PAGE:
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Malaga

A week on Spain's Mediterranean Coast

Story by Peter Fabricius October 7th, 2015

Spain is like a drug. A humid, hilly, seafood-and-cheap-wine-flavoured drug. You come down from it so hard that you loose all rationale, plotting your way back in. I say this after merely spending one week on the Mediterranean Coast, though the obsession started a few months earlier, listening to Megan romanticise about Barcelona upon return from a jewellery buying trip.

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It marked the twelfth country I would visit in thirteen months, however, it was only one of three that were not work-related. This was all pleasure. No business. No late nights behind a dim-lit Macbook screen, writing reports or wrestling with colour palettes.

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We arrived in Malaga late on a Sunday evening, and the drive from the airport was an adventure in its own right. “Take a right after the San Miguel Brewery”, “Who’s got Euro’s? I see a toll gate ahead”, “What brewery?”, “It should be the first exit after the Mini dealership!”, “Guys, I think the trunk is still open”. Eventually we started the ascent to our villa, located on a hilltop in Estepona, a stone’s throw from the nearest beach.

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Estepona matched my expectations so perfectly that it almost felt staged at times.



Dish cloths and underwear hang out to dry on tiny balconies, doors and window frames line up like bright pantone guides, cafes on cobbled streets serve spicy Patatas Bravas to the sounds of steel doors rolling down as store owners close for siesta.
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Mornings were pure bliss, waking up to the the sunrise peeking through our balcony door. Stepping outside, we were spoiled to a panoramic view of the Mediterranean Sea, with the Rock of Gibraltar visible on the horizon in the south.

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There was the occasional early morning run, followed by breakfast baps at Sol Bar. The restaurant is managed by a British couple, who I later learned will be closing shop for a few months to road trip through Portugal in a van, in search of perfect waves.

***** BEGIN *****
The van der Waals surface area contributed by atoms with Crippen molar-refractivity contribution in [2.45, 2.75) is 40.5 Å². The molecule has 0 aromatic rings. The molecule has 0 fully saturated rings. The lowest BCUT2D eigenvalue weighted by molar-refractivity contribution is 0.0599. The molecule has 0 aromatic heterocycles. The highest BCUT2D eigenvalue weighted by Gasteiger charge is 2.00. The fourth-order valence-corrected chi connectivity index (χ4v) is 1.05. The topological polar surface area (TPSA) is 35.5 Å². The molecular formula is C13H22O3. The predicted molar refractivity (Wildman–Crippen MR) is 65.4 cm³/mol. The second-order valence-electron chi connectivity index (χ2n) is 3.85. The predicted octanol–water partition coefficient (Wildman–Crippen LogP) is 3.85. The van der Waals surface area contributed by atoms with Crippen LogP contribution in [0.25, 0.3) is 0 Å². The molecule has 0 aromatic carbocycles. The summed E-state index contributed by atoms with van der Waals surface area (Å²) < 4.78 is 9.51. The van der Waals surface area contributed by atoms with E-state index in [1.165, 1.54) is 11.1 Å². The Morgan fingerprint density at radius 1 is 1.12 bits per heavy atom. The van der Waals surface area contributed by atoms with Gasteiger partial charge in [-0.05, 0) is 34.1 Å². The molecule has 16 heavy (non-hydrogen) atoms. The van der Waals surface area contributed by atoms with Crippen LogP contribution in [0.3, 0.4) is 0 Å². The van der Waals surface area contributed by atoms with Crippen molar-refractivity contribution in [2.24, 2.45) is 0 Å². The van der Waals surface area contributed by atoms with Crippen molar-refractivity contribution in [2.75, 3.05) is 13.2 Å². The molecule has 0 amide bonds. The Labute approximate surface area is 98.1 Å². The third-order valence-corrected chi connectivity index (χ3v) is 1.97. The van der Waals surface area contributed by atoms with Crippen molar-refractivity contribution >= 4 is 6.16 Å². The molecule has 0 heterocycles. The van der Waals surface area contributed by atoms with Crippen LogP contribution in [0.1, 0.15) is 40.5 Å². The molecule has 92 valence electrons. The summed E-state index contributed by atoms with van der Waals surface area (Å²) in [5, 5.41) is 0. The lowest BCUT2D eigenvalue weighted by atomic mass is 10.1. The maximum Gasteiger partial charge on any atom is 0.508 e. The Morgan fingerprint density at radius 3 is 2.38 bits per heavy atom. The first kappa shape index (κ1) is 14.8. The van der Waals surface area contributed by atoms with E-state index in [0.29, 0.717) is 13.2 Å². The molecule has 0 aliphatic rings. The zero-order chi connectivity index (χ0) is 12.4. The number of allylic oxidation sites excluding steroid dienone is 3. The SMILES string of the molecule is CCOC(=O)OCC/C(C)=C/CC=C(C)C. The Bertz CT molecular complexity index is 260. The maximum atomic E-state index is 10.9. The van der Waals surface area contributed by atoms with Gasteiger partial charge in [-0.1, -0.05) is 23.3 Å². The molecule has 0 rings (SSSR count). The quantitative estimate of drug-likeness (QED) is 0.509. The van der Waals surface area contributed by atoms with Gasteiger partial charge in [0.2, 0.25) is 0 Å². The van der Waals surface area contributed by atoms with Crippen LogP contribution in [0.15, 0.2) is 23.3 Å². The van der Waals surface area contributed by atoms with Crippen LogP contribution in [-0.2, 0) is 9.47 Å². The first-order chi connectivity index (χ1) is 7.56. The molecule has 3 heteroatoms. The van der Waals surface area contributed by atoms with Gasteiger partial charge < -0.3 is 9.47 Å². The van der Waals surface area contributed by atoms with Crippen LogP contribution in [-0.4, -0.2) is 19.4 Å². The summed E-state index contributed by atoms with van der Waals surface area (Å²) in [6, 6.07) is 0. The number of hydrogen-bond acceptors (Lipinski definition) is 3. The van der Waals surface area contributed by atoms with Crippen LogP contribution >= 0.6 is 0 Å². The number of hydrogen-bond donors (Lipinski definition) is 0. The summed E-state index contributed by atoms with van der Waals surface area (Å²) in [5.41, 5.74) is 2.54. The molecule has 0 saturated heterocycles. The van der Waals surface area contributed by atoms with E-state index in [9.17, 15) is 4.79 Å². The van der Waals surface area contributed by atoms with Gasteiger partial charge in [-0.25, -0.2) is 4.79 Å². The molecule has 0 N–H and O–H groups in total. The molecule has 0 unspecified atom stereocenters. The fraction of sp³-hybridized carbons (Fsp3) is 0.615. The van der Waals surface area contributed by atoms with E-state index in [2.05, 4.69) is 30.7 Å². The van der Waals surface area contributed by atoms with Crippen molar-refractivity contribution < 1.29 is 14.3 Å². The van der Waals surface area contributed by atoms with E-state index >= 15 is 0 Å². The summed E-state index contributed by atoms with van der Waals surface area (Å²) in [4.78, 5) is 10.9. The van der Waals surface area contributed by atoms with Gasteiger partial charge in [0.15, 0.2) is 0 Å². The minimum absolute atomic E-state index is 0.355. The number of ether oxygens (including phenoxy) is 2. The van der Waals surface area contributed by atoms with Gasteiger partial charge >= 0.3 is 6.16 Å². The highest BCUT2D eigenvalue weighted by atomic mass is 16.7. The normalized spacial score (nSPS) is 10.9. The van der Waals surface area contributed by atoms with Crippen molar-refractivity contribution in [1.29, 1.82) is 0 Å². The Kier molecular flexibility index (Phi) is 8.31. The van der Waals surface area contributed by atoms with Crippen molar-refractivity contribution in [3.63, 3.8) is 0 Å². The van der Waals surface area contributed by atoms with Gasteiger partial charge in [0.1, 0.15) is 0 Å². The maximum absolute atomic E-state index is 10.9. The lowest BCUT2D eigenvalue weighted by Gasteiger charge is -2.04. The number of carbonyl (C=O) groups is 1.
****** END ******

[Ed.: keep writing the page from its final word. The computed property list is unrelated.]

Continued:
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On Thursdays, a stroll through the local market will reward you with organic vegetables, ceramic souvenirs, phony branded t-shirts, and art.

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A road trip up north took us through winding passes, quaint hilltop towns, and true Spanish countryside charm. Caffeine-starved, we made a first stop for breakfast in Casares Pueblo. The deeper we moved inland, the more I wanted to punch myself for not brushing up on some basic Spanish before leaving Cape Town. We cruised on through Gaucin, Algatocin, and Benadalid, until we finally saw it: a road sign holding the five letters that would make us fall in love with Spain for good.

Ronda”.

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An obvious highlight of visiting Ronda is seeing the ancient bridge that connects the two parts of town, also known as the Puente Nuevo. A pathway leads about halfway down, offering epic views of the bridge, surrounding cliffs and architecture.



In the town centre, or Plaza del Socorro, you’ll find a blend of eateries, statues, and symmetrical buildings. A similar charm we found in Estepona, fused with the poster design of a certain Wes Anderson film.
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I later read that Ernest Hemingway and Orson Welles spent many summers in Ronda, as part-time residents of the old town quarter called La Ciudad. Both wrote about Ronda‘s beauty and famous bull-fighting traditions. An almost obnoxious and unnecessary piece of information. As if this place had to prove its historic or cultural significance.

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The rest of the day was spent sipping cold beer, eating ice cream, and listening to a guy pluck away on a guitar. After manoeuvring our eight-seater van through a parking garage shaped like the maze at Reignac-sur-Indre, we were headed back to the coast.

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By late afternoon you have your pick of a variety of beach bars and restaurants along the coast, all serving jugs of sangria and tapas. That’s something I needed to get my head and wallet around; I wanted to eat, cook, and drink everything. Commercial supermarkets are stocked like deli’s, and even our attempt at a €1 bottle of wine turned out half decent. Culinary paradise.

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They say the first step of overcoming an addiction is to admit that you have a problem.

To admit that your life had become unmanageable.

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I’m absorbed, obsessed, and hooked.

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Footnote: Date travelled: September 2015
Málaga, Spain